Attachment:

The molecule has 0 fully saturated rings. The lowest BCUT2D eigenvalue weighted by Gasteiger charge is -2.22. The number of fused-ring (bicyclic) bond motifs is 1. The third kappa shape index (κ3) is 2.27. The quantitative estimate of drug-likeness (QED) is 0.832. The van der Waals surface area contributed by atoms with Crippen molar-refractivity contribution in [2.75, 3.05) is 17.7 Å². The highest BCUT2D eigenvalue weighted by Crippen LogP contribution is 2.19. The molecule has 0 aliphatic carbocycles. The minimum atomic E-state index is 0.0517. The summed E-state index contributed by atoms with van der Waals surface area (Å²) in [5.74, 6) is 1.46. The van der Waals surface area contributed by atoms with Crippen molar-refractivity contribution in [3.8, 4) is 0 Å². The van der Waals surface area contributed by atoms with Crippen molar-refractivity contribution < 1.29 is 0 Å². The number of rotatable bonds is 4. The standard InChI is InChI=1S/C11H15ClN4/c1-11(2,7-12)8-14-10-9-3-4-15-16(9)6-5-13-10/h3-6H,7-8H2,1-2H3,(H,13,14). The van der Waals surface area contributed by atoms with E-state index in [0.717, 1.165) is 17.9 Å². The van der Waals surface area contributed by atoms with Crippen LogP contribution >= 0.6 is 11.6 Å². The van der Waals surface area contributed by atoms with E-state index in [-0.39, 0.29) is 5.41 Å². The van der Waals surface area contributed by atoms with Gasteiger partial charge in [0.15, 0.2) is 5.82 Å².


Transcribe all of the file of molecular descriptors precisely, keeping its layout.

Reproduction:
The molecule has 0 fully saturated rings. The lowest BCUT2D eigenvalue weighted by Gasteiger charge is -2.22. The number of fused-ring (bicyclic) bond motifs is 1. The third kappa shape index (κ3) is 2.27. The quantitative estimate of drug-likeness (QED) is 0.832. The van der Waals surface area contributed by atoms with Crippen molar-refractivity contribution in [2.75, 3.05) is 17.7 Å². The highest BCUT2D eigenvalue weighted by Crippen LogP contribution is 2.19. The molecule has 0 aliphatic carbocycles. The minimum atomic E-state index is 0.0517. The summed E-state index contributed by atoms with van der Waals surface area (Å²) in [5.74, 6) is 1.46. The van der Waals surface area contributed by atoms with Crippen molar-refractivity contribution in [3.8, 4) is 0 Å². The van der Waals surface area contributed by atoms with Crippen molar-refractivity contribution < 1.29 is 0 Å². The number of rotatable bonds is 4. The standard InChI is InChI=1S/C11H15ClN4/c1-11(2,7-12)8-14-10-9-3-4-15-16(9)6-5-13-10/h3-6H,7-8H2,1-2H3,(H,13,14). The van der Waals surface area contributed by atoms with E-state index in [0.717, 1.165) is 17.9 Å². The van der Waals surface area contributed by atoms with Crippen LogP contribution >= 0.6 is 11.6 Å². The van der Waals surface area contributed by atoms with E-state index in [-0.39, 0.29) is 5.41 Å². The van der Waals surface area contributed by atoms with Gasteiger partial charge in [0.15, 0.2) is 5.82 Å².